1. Your affine Dirichlet boundary conditions should be applied on all boundaries.
2. In order to directly extract the stiffness tensor components from the average stress, you need to apply a unit strain. Otherwise you will need to divide the stress by the strain to find the stiffness tensor components. To achieve a unit strain, you can apply the following affine BCs (corresponding to uniaxial strain in x, uniaxial strain in y, and pure shear strain, respectively):
1. Be careful with the ordering of your stresses. FEniCS gives you the four components of \left< \sigma \right> as a vector:

Therefore, after you

AA = np.delete(AA, 2)


the ordering of the stresses in AA is:

AA[0] = sigma_xx
AA[1] = sigma_xy
AA[2] = sigma_yy


To achieve the familiar symmetric stiffness matrix, you must re-order AA (and BB and CC):

AA = np.delete(AA, 2)[[0, 2, 1]]


See the code below.

from dolfin import *
import numpy as np
import matplotlib.pyplot as plt
#Define geometry
fname = "lamin"
mesh = Mesh(fname + ".xml")
subdomains = MeshFunction("size_t", mesh, fname + "_physical_region.xml")
facets = MeshFunction("size_t", mesh, fname + "_facet_region.xml")
#define materials
Em, num = 50e3 , 0.2
Er, nur = 210e3 , 0.3

material_parameters = [(Em, num), (Er, nur),(Em, num), (Er, nur),(Em, num),\
(Er, nur), (Em, num),(Er, nur), (Em, num),(Er, nur)]

nphases = len(material_parameters)
#define eps and sigma
def eps(v):

def sigma(v,i):
E, nu = material_parameters[i]
lmbda = E*nu/(1+nu)/(1-2*nu)
mu = E/2/(1+nu)
return lmbda*tr(eps(v))*Identity(2) + 2*mu*(eps(v))
# Define function space
W  = VectorFunctionSpace(mesh,"Lagrange", 2)
w  = Function(W)
v = TestFunction(W)
dx = Measure("dx", domain=mesh, subdomain_data=subdomains)

Wint = sum ([inner(sigma(v, i), grad(w))*dx(i) for i in range(nphases)])

#uniaxial strain in y solution
bc_yy = Expression(("0", "x[1]"), degree=2)
bcs1 = [DirichletBC(W, bc_yy, facets, j) for j in [1,2,3,4]]

solve(Wint == 0, w, bcs1)
#compute eff stiffness tensor
area = 100
sigma_fs = TensorFunctionSpace(mesh, "Real", 0)
sigma_test = TestFunction(sigma_fs)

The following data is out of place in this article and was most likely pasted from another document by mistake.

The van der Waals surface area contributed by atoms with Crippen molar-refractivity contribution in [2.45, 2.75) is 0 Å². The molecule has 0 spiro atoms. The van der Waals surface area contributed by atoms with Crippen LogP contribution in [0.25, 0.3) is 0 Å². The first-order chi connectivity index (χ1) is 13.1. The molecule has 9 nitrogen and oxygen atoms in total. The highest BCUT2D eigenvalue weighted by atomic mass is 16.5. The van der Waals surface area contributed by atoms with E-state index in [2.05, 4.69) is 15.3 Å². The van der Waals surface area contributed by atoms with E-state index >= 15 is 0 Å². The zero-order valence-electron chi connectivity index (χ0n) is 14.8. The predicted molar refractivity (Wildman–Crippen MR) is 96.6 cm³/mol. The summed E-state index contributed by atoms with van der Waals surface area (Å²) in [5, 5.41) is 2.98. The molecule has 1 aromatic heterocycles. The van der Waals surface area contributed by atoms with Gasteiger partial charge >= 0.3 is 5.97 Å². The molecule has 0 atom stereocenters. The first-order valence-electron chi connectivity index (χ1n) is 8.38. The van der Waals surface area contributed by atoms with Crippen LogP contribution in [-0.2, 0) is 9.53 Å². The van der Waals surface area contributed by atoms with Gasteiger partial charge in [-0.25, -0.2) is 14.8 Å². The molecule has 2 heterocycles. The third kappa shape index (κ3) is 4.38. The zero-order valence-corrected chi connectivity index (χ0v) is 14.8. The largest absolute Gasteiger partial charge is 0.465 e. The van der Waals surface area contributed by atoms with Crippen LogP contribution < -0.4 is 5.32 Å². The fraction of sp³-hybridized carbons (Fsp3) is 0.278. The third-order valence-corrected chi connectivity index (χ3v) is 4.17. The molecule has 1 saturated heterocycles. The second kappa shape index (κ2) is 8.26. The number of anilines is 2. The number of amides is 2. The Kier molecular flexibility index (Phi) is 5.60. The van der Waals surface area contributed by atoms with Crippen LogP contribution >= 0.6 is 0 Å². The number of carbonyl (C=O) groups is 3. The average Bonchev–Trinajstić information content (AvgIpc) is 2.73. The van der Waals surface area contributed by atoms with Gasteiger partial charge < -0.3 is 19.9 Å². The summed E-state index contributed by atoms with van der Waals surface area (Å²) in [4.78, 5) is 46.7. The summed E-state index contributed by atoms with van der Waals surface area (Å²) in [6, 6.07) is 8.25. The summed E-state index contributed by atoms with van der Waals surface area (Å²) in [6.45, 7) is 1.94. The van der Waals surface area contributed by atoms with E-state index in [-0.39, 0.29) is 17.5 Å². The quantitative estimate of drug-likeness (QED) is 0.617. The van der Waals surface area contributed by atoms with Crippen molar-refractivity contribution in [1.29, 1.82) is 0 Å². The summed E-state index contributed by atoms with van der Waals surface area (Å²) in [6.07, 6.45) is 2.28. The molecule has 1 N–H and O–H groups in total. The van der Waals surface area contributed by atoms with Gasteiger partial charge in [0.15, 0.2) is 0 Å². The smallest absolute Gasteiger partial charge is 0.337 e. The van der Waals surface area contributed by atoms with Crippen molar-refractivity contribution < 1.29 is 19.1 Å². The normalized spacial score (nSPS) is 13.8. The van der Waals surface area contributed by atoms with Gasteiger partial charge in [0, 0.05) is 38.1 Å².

A = assemble(sum([inner(sigma(w, i), sigma_test)*dx(i) for i in range(nphases)]))/ area
AA =np.array(A)
AA = np.delete(AA, 2)[[0,2,1]]

#Shear strain solution
bc_xy = Expression(("x[1]", "x[0]"), degree=2)
bcs2 = [DirichletBC(W, bc_xy, facets, j) for j in [1,2,3,4]]
solve(Wint == 0, w, bcs2)
B = assemble(sum([inner(sigma(w, i), sigma_test)*dx(i) for i in range(nphases)]))/ area
BB =np.array(B)
BB = np.delete(BB, 2)[[0,2,1]]

#uniaxial strain in x solution
bc_xx = Expression(("x[0]","0"), degree=2)
bcs3 = [DirichletBC(W, bc_xx, facets, j) for j in [1,2,3,4]]

solve(Wint == 0, w, bcs3)
C = assemble(sum([inner(sigma(w, i), sigma_test)*dx(i) for i in range(nphases)]))/ area
CC =np.array(C)
CC = np.delete(CC, 2)[[0,2,1]]

#assemble tensor columns
dd = [[m, n, l]for m,n,l in zip(CC,AA,BB)]
np.savetxt("stiffnessmatrix.txt", dd)


On my machine, this produces the following output in stiffnessmatrix.txt:

  1.526894178315140598e+05  3.272079349476299831e+04 -2.101344925113153399e-03
3.272079349479604207e+04  9.543267626480710169e+04 -4.449651732026041126e-03
-1.050665393418484094e-03 -2.224827810501039949e-03  6.996483562031936890e+04


which is symmetric to within discretization error.

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After thinking about this problem some more, I have realized I should make one minor correction to my answer(s). The 2D strain vector is generally formulated as

\varepsilon = \begin{bmatrix} \varepsilon_{11} \\ \varepsilon_{22} \\ \gamma_{12} \end{bmatrix} = \begin{bmatrix} \varepsilon_{11} \\ \varepsilon_{22} \\ 2\varepsilon_{12} \end{bmatrix}

Then the 2D elasticity relation is written as

\begin{bmatrix} \sigma_{11} \\ \sigma_{22} \\ \sigma_{12} \end{bmatrix} = \begin{bmatrix} C_{11} & C_{12} & C_{16} \\ C_{12} & C_{22} & C_{26} \\ C_{16} & C_{26} & C_{66} \end{bmatrix} \begin{bmatrix} \varepsilon_{11} \\ \varepsilon_{22} \\ \gamma_{12} \end{bmatrix}

Thus, the DirichletBC for a unit shear strain should be

bc_xy = Expression(("x[1]/2", "x[0]/2"), degree=2)


rather than

bc_xy = Expression(("x[1]", "x[0]"), degree=2)


as I originally posted.

Yeah i rectified the mistake !
Thank you very much !

@conpierce8
if i wanna extract the displacement vector and strain and stress tensors in each subdomain, how can i do that from this code ?

this is what i tried to do for now:

    for i in range(nphases) :
sig11 = assemble(sigma(w,i)[0,0]*dx(i))
sig22 = assemble(sigma(w,i)[1,1]*dx(i))
sig12 = assemble(sigma(w,i)[1,0]*dx(i))
eps11 = assemble(eps(w)[0,0]*dx(i))
eps22 = assemble(eps(w)[1,1]*dx(i))
eps12 = assemble(eps(w)[1,0]*dx(i))
ux = assemble(w[0]*dx(i))
uy = assemble(w[1]*dx(i))


and then print them using np.array

The above code should work, but note that you need to divide by the area of the subdomain in order to obtain the correct average stresses, strains, and displacements.